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What Am I Good For? Hopefully Absolutely Something
April 16, 2014 4:11 AM   Subscribe

So I did an aptitude test way back when, and the results were thus: *is good at short-term transactions, interactions, is creative and possesses superior verbal skills.*.

When I queried the counselor about what it is EXACTLY I would be good at she merely said - *pretty much anything - as long as it was short-term because you aren't very good at maintaining long-term, drawn out interactions.* For whatever reason, my feeling it has more to do with losing interest. I like quick, fast, meaningful and creative. Also highly intuitive and have almost psychic abilities in reading people. Trouble is, I never found my niche. And I'm getting up there chronologically. This is really a cross-roads that I'm at. I need to find my calling. I love intrigue, investigating, innovation, justice, stick to morality, am totally open-minded, love avant-garde up to a point, am totally bored with posers. strive to walk the truth, money and wealth matter to achieve comfort but not longing for uber-wealth, have abilities to see the BIGGER PICTURE with insights into psychology, trends and technology.

So what am I good for? Help me find my niche. And if there is an app for that - apple friendly - I will tap it - if only for insight - must start my designated purposeful life - it's urgent.

Thank you kindly for any input. As always.
posted by watercarrier to Work & Money (18 answers total) 4 users marked this as a favorite
 
Bank teller is the first thing that comes to mind.
posted by DarlingBri at 4:30 AM on April 16 [1 favorite]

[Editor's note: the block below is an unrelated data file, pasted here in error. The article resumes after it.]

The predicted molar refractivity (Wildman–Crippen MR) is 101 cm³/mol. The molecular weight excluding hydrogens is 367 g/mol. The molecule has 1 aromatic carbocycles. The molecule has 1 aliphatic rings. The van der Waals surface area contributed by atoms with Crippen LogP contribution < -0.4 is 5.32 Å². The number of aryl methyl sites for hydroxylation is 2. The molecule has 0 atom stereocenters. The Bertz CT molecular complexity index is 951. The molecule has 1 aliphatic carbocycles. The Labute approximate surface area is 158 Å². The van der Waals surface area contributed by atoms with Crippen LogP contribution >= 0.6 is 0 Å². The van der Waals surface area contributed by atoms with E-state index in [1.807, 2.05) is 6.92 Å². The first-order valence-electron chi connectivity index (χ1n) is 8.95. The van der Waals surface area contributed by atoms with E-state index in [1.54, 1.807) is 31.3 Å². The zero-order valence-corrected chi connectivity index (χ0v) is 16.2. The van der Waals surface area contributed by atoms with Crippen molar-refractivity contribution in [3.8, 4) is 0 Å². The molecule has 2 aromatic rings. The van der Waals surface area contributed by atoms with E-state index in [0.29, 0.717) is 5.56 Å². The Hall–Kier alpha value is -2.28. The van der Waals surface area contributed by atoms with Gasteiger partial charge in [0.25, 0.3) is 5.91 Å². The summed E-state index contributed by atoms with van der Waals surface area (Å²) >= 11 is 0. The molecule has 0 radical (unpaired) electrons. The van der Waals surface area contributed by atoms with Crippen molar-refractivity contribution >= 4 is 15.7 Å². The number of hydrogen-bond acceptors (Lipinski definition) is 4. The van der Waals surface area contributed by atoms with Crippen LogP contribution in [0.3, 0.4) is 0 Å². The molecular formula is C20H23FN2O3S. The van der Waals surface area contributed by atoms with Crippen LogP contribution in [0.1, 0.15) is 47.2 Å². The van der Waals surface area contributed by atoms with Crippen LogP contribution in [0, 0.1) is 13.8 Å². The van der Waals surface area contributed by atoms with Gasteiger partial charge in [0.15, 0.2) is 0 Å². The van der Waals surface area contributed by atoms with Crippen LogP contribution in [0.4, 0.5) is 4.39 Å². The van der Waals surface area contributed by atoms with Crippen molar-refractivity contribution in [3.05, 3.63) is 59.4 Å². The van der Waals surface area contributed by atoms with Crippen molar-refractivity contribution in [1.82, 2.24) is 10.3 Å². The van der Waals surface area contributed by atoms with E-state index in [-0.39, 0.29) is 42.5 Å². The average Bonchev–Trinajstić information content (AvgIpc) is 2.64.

Sounds like you'd be a huge asset for development (as in raising money) for an NGO or non-profit with a mission you believe in.
posted by bendybendy at 4:55 AM on April 16 [1 favorite]


You might be one of those rare unicorns that's good at and actually enjoys working in a call center- not necessarily telemarketing, but something like customer support, a help line, or as bendybendy mentioned, fundraising for an organization you believe in.
posted by damayanti at 5:08 AM on April 16 [1 favorite]


Some kind of sales? Retail sales isn't really a satisfactory niche for anyone, at least not on a low level, but is there a product you know enough about-- or are interested enough in to learn about-- to get involved in outside sales? You will have to develop continuing relationships with some people, and probably call on existing relationships but basically any career is going to involve some type of compromise to what would be the ideal situation for your personality. And that's not an observation about you specifically; there are just trade-offs with any job.

Aside from sales, yes, fund-raising. There's also PR.
posted by BibiRose at 5:17 AM on April 16


Sales.

If you want to make indecent piles of dough, go into sales.

What I liked about it was that it was seven different jobs in one.

1. Learning the technology of what I was selling. I was in Telecommunications and it changed all the time! So much interesting stuff to learn.

2. Understanding people and helping them to get what they needed for their business. Even if you deal with the same people, every day you're doing something different.

3. Reporting, all sales organizations require some sort of personal and higher level reporting. I loved extracting the data, analyzing it and using it to better my performance.

4. Teaching. Either helping team members with processes or systems, or helping with product design, or working with customers to design a solution.

5. Relationship building. Meeting with customers regularly to see how things are changing in their company.

6. Learning. When I was a data engineer, I toured a steel mill, coal mines, aluminium factories, a caustic chemicals plant, I got to learn about how distribution works in Latin America, I know that only 5% of the world drinks fresh milk and how dairy farms in Asia Pacific work. I've toured more telephone company central offices than I can shake a stick at.

7. Helping. I worked on the Katrina Restoration Team for the phone company. I helped people arrange their phone service after their houses were destroyed in Hurricane Andrew.

I started in customer service, in a call center, and worked my way up. It helps to have an inquiring mind and to be willing to be the one to work on the new team, or to learn the new product.

Good luck to you!